If Mr. Rogers teaches forgiveness with words, Waves preaches compassion with feeling. So many films about tragedies focus on either the before or the after – the build-up to the climactic moment, or the fall-out that comes next. Waves offers both, boldly bifurcating and switching protagonists just over halfway through its runtime. In doing so, it offers something rare to audiences: it makes us feel the anger and resentment that courses through Emily as the story shifts to her perspective, rather than just telling us. We’re mad at Tyler like she is. We’re reeling from the unexpected, just as her family struggles to put the pieces back together. Waves is another deceptively simple story, but in most cases, forgiveness is also deceptively simple. It should not require some long-winded apology. It should not be conditioned on a set of increasingly complex and burdensome acts of contrition. In many cases, as it is with Emily, there is literally nothing Tyler can do to make things right. She just has to make the decision to forgive. Waves taught me that the people around us are necessary pieces in the journey toward that decision. Taylor has her father; Luke has Taylor. Airing our grievances with the people who love us can be an exorcism, forcing us to realization just how exhausting it is to hold on to them in the first place. And those people give us the push to let them go. Waves’ structure mimics the emotional rollercoaster in its audience, granting the catharsis to its characters and viewers simultaneously. It left me out-of-breath and ready to find that same purifying release in my own life. But choosing forgiveness is hard. And where it’s easy to feel emboldened after two hours at the theater, it’s hard to stay in that mindset as the distance grows between our lives and those on the silver screen. Real life does not have an Act 2 climax. Few relationships hinge on single moments of truth. The consequences of our choices are not apparent for years, sometimes decades. At no point at the movies this year did I feel more understood in this hopelessness than during Alma Har’el and Shia LaBeouf’s Honey Boy. Though my life shares little in common with the one chronicled in Honey Boy, the film’s core is focused on just how difficult – just how painful – forgiveness can be. But that pain is valuable. Unlike other films of 2019, Honey Boy is not quite about an act forgiveness, rather, the entire project is an effort to forgive. It’s unclear whether LaBeouf will be able to fully absolve his father and move past the myriad negative manifestations of his childhood, but nobody can doubt that he is trying. And that, in itself, may have inspired me more than anything else in film this year. Because if he can try, so can I.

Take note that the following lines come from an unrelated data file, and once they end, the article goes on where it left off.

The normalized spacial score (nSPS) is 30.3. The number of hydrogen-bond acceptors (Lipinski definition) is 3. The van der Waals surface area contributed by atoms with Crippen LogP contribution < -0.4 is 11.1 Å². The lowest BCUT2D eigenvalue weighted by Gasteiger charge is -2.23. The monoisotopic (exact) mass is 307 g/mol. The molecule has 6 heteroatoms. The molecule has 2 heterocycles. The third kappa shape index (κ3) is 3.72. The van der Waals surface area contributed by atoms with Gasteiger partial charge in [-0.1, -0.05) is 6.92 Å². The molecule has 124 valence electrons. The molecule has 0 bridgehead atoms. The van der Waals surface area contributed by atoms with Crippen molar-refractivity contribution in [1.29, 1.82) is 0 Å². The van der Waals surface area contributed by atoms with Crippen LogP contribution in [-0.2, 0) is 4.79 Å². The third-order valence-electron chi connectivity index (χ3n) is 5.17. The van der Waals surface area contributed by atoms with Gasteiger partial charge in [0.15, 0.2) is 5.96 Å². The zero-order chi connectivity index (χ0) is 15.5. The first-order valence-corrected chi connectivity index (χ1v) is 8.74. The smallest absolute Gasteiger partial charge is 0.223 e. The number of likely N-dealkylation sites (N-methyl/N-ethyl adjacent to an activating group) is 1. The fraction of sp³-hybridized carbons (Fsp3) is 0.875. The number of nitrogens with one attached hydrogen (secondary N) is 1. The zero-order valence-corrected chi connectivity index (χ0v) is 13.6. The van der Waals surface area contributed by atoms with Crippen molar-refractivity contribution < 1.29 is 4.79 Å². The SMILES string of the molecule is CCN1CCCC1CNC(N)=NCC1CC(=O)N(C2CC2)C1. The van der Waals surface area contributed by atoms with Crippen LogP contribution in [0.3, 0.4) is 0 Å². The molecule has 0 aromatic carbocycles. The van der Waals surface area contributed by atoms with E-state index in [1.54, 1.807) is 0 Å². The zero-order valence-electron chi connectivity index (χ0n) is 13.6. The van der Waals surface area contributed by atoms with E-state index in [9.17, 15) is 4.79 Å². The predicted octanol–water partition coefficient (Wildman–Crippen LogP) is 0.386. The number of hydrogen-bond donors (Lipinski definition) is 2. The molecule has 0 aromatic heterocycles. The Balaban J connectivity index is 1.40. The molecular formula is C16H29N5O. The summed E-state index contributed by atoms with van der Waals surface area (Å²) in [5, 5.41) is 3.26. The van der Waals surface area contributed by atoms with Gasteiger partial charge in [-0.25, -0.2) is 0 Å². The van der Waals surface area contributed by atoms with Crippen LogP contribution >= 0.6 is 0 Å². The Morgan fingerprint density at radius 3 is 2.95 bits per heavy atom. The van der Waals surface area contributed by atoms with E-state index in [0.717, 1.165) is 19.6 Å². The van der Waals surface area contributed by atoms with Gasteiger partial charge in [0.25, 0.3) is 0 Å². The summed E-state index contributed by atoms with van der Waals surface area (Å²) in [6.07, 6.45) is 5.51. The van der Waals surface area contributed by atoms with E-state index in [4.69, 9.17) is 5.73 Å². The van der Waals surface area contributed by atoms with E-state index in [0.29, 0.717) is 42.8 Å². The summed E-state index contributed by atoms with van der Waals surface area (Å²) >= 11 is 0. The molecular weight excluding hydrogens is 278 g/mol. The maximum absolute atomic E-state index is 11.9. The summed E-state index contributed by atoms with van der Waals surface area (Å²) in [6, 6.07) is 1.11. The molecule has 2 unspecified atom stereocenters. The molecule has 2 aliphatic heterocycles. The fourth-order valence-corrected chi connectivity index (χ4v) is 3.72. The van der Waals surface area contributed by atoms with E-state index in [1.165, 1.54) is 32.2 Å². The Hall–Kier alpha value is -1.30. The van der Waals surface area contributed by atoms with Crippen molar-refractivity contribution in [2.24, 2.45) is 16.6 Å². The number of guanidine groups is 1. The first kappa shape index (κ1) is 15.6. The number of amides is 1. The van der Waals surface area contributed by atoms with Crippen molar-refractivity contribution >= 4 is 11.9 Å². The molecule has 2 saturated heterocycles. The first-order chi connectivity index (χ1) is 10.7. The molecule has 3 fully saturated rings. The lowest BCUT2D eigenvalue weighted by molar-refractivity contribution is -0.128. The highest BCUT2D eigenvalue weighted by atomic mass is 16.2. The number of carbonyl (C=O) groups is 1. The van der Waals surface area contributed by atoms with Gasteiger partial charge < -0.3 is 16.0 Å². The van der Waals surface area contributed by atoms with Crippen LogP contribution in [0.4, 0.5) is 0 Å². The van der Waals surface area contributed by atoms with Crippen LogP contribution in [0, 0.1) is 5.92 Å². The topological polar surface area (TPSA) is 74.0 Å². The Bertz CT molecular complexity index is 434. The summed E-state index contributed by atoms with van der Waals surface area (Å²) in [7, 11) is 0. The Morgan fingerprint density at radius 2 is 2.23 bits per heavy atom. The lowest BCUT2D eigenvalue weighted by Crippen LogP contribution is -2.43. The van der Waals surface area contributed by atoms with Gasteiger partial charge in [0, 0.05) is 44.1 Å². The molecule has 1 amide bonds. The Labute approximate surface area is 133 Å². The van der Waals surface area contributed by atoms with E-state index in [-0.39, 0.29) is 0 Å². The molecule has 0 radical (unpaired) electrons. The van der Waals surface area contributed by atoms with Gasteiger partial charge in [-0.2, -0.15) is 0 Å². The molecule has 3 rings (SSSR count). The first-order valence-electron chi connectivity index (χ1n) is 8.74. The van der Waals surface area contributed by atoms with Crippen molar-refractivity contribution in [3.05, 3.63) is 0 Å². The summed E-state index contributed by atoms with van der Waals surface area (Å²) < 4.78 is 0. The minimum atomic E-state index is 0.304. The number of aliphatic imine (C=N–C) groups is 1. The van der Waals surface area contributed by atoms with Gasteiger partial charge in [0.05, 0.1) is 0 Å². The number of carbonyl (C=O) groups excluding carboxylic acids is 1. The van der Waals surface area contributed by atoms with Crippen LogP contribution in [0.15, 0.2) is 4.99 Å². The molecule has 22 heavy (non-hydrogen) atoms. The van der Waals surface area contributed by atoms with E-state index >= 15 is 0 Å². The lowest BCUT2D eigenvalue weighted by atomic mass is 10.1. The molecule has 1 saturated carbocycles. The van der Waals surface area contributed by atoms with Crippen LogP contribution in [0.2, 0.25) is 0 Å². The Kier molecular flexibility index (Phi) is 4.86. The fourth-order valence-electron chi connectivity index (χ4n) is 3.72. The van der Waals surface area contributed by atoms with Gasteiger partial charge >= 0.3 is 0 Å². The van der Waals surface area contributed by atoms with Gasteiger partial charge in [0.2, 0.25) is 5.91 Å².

And no matter how long it takes, it’s worth it. At the end of everything, all the immediate gratification in the world doesn’t last very long – all we have are our relationships. While not directly about forgiveness or laying down old grudges, Martin Scorsese’s career-capping The Irishman is very much a parable about the futility of hatred and violence. Though I’m not at the point of looking back at my life quite yet, I can’t help but wonder what I’ll see when I eventually do. The Irishman is a gift for young people. It provides the rare chance to take a glimpse into one potential future – one filled with regret and longing for what might have been. Yet for many of us, “it’s what it is” doesn’t have to describe the reluctant, depressing truths of our lives. For me personally, it does not have to describe the relationships that have soured, or the pain that I’ve suffered. I can take heart from the films of 2019 – from Lloyd Vogel’s willingness to change, Fred Rogers’ compassion, Emily Williams’s heart, Ronald Williams’s vulnerability, and Shia LaBeouf’s courage – and I can try to forgive. “You have to lay the grudge down, or it’ll kill you.” It’s the final, hard-earned lesson that Shia LaBeouf takes from his father in Honey Boy. The movies of 2019 brought me a little closer to laying mine down.


bottom of page